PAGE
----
Like most amateur unsophisticated art enthusiasts, I tend to think of visual art as something permanent and unchanging. Part of the thrill of seeing a great (or at least famous) piece of art is imagining Michelangelo’s hammer and chisel on the rock that I see, or van Gogh’s paint brush swabbing on that splash of color. And we like to imagine that they are exactly as they were when created.
I have in my house a painted innertube given to me by a local artist friend after his display on the Avenue of the Arts. It’s a fascinating piece, and I have it mounted high and out of the way, which robs it of most of its fascination. Part of the thrill of the piece is the sensuality of its soft, rounded curves. Part of the appeal is its squeezability. I know this is sounding mildly erotic, but I know this guy and, yes, I know he intends thoughts that would make you blush.
But rubber degenerates over time (pun intended) and paint flakes off. Already, the inner tube has lost some air and grown a bit slack and flabby. Is this a an intentional commentary on the impact of aging on sensuality? I will just leave that one unanswered, but I have a hunch.
But the point is that my grandchildren won’t experience this art this piece of art in the same way I have. It will likely be tossed out after failing to attract a buyer in an estate sale. At a time, it had – perhaps still has, I don’t know – a fair amount of monetary value. Larger, similar works went for 4 or 5 figures on the coasts. Honestly, that’s why I put it up on the high shelf; I don’t want some knucklehead spilling wine on something that might have monetary value, so I have deprived everybody of the experience of touching and squeezing it.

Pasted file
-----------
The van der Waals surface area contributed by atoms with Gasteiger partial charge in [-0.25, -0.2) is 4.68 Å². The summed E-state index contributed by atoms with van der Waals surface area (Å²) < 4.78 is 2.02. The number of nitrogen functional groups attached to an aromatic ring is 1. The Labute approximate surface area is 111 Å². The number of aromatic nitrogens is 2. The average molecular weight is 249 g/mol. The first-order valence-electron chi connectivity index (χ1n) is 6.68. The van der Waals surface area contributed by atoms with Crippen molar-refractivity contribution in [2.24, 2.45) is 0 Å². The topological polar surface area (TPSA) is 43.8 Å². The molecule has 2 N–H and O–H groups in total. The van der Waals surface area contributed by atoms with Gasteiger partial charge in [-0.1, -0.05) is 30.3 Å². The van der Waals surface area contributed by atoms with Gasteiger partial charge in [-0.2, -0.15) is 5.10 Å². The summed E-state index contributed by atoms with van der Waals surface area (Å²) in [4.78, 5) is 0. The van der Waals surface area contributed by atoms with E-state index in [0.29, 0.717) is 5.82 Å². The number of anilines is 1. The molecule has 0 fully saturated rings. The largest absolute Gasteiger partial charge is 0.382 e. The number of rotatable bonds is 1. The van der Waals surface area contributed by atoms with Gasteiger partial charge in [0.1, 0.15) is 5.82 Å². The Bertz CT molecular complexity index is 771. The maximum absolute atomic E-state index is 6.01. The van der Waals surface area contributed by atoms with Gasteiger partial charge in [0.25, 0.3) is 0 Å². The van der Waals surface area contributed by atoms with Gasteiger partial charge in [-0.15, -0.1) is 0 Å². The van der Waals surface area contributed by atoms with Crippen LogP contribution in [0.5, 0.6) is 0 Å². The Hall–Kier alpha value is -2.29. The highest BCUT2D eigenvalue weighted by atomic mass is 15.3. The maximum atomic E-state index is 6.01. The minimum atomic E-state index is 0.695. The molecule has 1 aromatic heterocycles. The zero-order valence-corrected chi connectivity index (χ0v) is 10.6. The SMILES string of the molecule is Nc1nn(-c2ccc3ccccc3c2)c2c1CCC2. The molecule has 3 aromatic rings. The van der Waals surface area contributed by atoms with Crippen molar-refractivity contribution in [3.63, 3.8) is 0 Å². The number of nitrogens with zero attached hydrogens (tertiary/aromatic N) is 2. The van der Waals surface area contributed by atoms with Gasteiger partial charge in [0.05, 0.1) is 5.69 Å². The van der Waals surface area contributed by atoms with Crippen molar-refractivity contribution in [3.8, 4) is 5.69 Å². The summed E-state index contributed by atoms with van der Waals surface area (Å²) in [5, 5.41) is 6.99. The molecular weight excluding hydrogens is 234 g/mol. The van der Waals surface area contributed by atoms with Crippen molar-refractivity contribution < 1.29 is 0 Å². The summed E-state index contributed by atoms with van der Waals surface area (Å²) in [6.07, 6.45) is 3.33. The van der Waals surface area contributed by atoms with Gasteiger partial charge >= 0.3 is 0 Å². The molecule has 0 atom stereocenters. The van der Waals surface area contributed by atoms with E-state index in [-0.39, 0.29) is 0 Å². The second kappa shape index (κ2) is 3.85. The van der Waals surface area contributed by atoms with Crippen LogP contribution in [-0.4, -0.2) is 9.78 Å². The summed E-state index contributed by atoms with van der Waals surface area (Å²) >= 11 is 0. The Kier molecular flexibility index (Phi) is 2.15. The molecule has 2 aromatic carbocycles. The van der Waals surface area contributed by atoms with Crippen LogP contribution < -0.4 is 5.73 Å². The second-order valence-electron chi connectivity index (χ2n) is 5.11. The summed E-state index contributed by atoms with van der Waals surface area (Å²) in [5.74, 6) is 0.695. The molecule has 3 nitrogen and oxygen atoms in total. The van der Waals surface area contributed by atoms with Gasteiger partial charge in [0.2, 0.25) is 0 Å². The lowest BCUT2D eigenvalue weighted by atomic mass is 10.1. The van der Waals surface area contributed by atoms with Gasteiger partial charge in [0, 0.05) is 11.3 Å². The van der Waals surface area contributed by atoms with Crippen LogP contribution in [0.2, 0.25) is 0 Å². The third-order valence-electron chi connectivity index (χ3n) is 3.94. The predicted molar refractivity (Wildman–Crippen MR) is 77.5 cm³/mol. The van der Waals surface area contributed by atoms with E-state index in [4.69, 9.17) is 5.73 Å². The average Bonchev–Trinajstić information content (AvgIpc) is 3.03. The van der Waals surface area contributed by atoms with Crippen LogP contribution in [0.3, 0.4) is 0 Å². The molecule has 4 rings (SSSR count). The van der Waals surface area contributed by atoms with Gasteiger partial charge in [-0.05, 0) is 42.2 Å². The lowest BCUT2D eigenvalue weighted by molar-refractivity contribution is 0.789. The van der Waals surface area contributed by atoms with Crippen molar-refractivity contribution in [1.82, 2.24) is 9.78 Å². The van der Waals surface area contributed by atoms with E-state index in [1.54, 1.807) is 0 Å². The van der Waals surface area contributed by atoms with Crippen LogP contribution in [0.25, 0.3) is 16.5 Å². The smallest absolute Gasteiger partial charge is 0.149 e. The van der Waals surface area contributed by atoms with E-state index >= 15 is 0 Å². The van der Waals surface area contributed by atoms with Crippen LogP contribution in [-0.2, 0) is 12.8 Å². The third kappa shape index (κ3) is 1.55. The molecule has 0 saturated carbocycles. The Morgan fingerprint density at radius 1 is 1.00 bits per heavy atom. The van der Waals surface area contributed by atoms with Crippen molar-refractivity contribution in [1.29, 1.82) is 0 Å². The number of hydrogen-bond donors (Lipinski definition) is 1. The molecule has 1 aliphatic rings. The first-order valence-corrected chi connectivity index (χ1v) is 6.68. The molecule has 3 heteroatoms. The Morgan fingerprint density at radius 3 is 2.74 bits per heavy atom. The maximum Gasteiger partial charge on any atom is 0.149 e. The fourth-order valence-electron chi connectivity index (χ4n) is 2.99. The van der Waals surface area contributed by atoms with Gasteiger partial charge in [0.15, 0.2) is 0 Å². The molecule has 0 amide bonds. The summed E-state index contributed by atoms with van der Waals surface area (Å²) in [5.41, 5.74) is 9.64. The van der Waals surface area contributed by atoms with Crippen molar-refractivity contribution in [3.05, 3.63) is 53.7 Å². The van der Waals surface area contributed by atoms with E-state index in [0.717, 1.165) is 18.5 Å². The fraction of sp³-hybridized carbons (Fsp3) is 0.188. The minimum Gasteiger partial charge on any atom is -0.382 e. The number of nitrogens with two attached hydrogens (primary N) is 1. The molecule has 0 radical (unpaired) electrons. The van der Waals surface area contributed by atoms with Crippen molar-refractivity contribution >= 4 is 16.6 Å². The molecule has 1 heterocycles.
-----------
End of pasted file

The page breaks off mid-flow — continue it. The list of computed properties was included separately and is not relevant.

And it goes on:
The ironic thing is that when I saw Michelangelo’s David at the Accademia in Florence, it is rigged up with sophisticated sensors measuring the stress on the marble at various points. Give that thing a good shaking, and if I understood the tags properly, the David will become a moderately well hung Venus de Milo.
Art is not truly permanent. Even if it were, its audience is inconstant and will miss the subtleties of the artist’s message within, at best, a generation. The fact that we still love van Gogh even though we do not know the political context of The Potato Eaters has at least as much to do with acceptance of artistic convention as real merit in the piece. How is Warhol’s art changing as pop culture becomes historical? How would we understand the resulting art if a Warhol ancestor in the Revolutionary era had presented Martha Washington the way Andy presented Marilyn Monroe?
Statues crumble. Symbols change meaning. Audiences bring different attitudes. Get what you can out of it today.
But keep your paws off my innertube.